Those two teams are Indianapolis and New England. Unless the Colts win both encounters with the Texans, taking seven out of eight is unlikely for them. New England has only one toughie down the stretch versus San Francisco, making their one-loss scenario a possibility. That turns the Monday Night matchup pitting the Texans and Patriots into a must-win for Belichick’s boys.
Which leaves the Steelers, who share Baltimore as a common opponent with the Texans. They could have a Colts-like task ahead of them, having to triumph in both Ravens games to stand a chance. On the other, the Ravens could go on a 7-1 roll, end up 13-3 and it’s a done deal.
If anything has been proven over the last few years, hitting on all cylinders once you are in the playoffs matters more than how you get there. So no one should hit the panic button if their record in second half of the season falls short of their record in the first.
If home field and a bye week do end up in the Texans’ ledger, do not succumb to the siren’s song of not giving it your all.
Remember those Saints from 2009, who took home-field advantage all the way to victory in Super Bowl XLIV? It is the only instance that supposed benefit has paid off in the last eight seasons. Too many times, the team with the top record would sleepwalk through the last two games. And usually keep their starters on the bench in Week 17 rather than risk injury.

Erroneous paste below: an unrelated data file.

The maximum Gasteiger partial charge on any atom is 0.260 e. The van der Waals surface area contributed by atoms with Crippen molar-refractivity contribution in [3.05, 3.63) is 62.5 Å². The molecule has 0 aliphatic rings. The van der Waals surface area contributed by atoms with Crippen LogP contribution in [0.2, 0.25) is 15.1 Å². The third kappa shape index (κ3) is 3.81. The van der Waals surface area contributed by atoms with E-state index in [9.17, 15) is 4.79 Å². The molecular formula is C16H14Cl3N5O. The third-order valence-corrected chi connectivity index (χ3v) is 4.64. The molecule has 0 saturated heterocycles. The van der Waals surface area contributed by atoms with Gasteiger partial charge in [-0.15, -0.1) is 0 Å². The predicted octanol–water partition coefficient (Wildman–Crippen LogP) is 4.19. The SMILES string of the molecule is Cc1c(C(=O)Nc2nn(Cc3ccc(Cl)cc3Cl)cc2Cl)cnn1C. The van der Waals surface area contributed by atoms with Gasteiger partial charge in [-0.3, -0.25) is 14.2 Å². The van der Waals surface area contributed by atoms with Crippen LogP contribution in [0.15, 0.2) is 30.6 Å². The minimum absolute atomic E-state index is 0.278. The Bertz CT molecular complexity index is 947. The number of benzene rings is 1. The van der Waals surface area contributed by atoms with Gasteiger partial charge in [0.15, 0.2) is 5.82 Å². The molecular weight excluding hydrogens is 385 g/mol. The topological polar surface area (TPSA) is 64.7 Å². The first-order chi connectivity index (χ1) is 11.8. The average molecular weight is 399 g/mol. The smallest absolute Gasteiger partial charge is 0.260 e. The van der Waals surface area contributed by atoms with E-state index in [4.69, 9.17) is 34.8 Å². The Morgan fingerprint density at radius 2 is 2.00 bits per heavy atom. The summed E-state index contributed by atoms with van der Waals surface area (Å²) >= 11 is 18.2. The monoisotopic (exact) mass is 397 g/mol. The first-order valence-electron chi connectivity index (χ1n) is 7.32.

Then they would come up against some desperate band of overachievers who had been fighting for their playoff lives—and promptly fall flat on their faces. Victims include the 2006 Baltimore Ravens, 2007 Dallas Cowboys, 2008 Tennessee Titans, and the New England Patriots and Atlanta Falcons of 2010.
Each lost in the second round of the playoffs after watching the runners-up in their conference have to duke it out in the first round. Whatever got them to the top of the charts was lost in just a few short weeks.
Which makes them the NFL equivalent of a “one-hit wonder.”
To keep rest from turning into rust lies in doing the same thing that got them there in the first place: play every game as if your entire season depended on the outcome.
How many carries can one man handle? If your name is Arian Foster, the answer appears to be, “As many as it takes to win.”
That philosophy has put the leading rusher of the Texans on pace for 384 rushes and 408 touches overall. Not the record-setting course he was on at one point, but still over that fateful threshold.
The curse is simple cause and effect. Every time an NFL running back exceeds that 370 carry level, his production goes down the following year. In every case, his career is either shortened by injury or is sent into permanent decline.
We may already be seeing its effects. In assessing his performance against the Buffalo Bills, John Maney of Pro Football Focus wrote:
“Arian Foster gained 111 yards on the ground, despite not breaking any tackles, with only 26 of his rushing yards coming after initial contact."